How to Grill Chicken Thighs
When it comes to the barbecue, breast isn’t always best.
For reliably tender, tasty results, few cuts offer more bang for your buck on the grill than chicken thighs. Quick-cooking, inexpensive, and—thanks to a higher fat content—much moister and more forgiving than breasts, they work just as well for a speedy weeknight supper as a leisurely Saturday feast. Another bonus: because their rich, dark meat stands up so well to bold flavors, thighs are the perfect blank canvas for trying out the wide world of bbq rubs, marinades, and spice blends. Not sure how to handle them? Remember these rules of thumb and you’ll be all set.
Unlike chicken breasts, which consist of a single muscle, chicken thighs contain multiple pieces—which is why they tend to have a more irregular shape and size, especially after the bone is removed. Also, the weight of a package of thighs can vary considerably depending on where and how they were raised; in general, free range methods produce thighs that are more petite than their industrially-bred counterparts. Larger pieces of meat will require more seasoning and longer cook times, so just make sure you know what you're working with before you fire up the bbq.
The extra fat on chicken thighs is what locks in their moisture and gives them their irresistibly rich, savory flavor. (And, happily, makes them almost impossible to overcook.) But some producers leave more skin and fat on their thighs than others—and large pockets of fat can cause nerve-wracking flare-ups when they hit the grill. Your best bet? Inspect each thigh before cooking, and trim away any excess folds of fat with a sharp knife.
Even unadorned, thighs are succulent and full of flavor—but season them with even the simplest marinade or spice rub, and the results will be off the charts. Their rich meat can stand up to robust spices, so don’t be shy. Slather them with a creamy Tandoori-style yogurt marinade and thread them on a skewer; pound them into a paillard and rub with a garlic- and thyme-flecked Mediterranean blend; or bathe them in a sweet-and-salty Vietnamese-style citrus and brown sugar brine and serve them over vermicelli noodles. The only limitations are your appetite and your imagination.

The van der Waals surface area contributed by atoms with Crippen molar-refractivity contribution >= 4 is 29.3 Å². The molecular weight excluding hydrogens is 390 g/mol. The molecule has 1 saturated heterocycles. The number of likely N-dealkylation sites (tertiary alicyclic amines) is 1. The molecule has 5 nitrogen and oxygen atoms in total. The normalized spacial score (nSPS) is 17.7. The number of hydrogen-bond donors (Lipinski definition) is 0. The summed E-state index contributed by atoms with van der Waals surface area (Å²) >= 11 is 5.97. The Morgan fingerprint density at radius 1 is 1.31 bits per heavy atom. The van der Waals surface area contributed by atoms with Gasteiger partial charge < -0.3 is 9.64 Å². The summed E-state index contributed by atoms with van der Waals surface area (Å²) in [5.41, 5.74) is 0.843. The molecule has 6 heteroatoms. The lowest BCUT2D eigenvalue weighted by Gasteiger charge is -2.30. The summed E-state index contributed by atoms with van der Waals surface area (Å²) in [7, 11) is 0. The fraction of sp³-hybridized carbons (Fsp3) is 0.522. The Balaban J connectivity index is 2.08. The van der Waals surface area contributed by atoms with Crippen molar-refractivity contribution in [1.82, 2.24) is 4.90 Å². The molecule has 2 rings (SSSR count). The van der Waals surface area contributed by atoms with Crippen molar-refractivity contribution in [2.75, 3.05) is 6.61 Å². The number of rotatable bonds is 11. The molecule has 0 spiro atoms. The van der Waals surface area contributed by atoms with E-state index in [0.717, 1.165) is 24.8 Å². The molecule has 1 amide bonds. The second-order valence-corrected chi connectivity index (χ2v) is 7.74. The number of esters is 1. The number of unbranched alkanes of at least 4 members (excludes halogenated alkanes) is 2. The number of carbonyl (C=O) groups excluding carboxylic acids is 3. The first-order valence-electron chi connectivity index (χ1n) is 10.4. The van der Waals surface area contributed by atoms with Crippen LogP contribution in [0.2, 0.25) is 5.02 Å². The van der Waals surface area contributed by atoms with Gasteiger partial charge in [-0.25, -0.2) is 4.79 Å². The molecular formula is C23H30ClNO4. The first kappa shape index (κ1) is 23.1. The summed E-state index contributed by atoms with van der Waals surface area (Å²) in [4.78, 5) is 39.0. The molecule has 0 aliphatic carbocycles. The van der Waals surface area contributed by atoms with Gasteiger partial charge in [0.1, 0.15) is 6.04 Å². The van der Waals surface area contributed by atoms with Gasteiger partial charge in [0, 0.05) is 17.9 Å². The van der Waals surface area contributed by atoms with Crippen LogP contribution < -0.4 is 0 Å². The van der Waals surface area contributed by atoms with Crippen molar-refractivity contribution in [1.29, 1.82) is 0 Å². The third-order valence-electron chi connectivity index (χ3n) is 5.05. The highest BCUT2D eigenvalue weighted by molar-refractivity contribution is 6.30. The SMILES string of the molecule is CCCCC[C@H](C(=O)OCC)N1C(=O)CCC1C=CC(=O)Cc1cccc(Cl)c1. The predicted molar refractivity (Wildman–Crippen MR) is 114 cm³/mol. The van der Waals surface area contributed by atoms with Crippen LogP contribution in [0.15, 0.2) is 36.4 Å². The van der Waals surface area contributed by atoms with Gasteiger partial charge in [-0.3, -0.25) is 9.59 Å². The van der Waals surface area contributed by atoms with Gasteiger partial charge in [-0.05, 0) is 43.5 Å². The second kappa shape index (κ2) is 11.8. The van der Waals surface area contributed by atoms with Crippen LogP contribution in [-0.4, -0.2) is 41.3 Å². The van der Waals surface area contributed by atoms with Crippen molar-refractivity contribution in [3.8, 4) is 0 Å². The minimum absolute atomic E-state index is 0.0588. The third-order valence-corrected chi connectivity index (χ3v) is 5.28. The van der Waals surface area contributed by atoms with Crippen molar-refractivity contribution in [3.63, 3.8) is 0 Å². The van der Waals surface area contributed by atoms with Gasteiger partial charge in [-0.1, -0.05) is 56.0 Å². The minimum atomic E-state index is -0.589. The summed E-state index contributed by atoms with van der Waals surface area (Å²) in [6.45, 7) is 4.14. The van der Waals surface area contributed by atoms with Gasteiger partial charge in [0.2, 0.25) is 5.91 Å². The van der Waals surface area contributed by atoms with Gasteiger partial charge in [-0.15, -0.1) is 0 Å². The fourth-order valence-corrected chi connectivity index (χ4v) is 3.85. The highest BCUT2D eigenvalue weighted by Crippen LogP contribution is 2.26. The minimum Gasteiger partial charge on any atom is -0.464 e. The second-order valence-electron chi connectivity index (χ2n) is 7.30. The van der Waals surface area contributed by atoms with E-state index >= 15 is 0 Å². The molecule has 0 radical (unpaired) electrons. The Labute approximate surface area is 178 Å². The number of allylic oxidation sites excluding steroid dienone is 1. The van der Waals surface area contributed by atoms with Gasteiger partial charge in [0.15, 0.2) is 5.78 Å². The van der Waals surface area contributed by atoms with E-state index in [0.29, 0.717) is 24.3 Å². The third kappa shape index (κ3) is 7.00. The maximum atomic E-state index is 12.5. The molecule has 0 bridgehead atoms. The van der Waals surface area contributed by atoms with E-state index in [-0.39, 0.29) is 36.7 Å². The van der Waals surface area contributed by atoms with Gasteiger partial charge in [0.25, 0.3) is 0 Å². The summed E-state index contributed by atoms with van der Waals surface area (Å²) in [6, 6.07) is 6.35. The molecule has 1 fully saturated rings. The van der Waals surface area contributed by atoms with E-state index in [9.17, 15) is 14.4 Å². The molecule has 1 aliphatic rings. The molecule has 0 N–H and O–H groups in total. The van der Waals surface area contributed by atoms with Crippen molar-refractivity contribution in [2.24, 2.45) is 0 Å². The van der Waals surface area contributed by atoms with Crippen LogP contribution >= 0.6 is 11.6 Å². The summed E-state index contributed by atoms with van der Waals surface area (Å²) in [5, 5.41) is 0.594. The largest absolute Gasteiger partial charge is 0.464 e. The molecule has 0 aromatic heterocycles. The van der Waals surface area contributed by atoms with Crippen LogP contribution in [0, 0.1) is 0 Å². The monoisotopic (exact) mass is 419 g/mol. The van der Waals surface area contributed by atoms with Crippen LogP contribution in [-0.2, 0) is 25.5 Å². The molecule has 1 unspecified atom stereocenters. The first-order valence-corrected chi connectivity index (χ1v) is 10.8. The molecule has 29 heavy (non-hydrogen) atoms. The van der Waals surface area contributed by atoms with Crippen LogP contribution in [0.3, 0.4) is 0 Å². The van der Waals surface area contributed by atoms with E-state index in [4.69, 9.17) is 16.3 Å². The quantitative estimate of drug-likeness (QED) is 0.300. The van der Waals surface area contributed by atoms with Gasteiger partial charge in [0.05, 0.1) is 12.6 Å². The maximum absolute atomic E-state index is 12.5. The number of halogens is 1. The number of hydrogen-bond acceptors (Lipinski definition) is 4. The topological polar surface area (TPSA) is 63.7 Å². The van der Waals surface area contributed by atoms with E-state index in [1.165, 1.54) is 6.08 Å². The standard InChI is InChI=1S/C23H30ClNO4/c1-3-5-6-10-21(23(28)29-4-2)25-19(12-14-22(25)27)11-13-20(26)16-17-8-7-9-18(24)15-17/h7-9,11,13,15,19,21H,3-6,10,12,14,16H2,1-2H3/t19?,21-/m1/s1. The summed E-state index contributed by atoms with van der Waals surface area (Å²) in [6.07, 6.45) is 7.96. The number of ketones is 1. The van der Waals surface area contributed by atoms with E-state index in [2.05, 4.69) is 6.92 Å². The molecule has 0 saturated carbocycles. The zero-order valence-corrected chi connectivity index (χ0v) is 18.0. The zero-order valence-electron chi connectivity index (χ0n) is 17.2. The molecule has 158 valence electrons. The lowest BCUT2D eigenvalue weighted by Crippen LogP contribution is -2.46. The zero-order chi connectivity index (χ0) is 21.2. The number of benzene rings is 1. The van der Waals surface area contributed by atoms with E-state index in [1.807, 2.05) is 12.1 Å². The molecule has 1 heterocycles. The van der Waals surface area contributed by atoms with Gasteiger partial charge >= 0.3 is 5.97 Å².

No matter what kind of flavoring agent you’re working with, for the fullest flavor, allow yourself enough time to season the chicken three to four hours ahead of cooking and let it rest in the refrigerator. Then bring it to room temperature 30 minutes before grilling.
No one wants to bite into a chunk of undercooked chicken, ever. Because of their size, thighs will tend to cook quicker than breasts—as a general rule, about 10 minutes on the grill will take care of small thighs and 12-13 minutes for larger ones. But eyeballing it can be a little tricky because unlike breast meat, which turns from pink to white, thigh meat retains some of its dusky hue even after a thorough cooking. So ultimately, if you’re unsure of when to pull your thighs from the fire, your safest bet is to rely on a temperature check. Most food experts agree that when the internal temperature of the chicken reaches 165° F, it’s time to remove it from the heat and let it rest for a minute or two before serving. But remember: For the most accurate reading, always insert the tip of a digital thermometer into the thickest part of the thigh.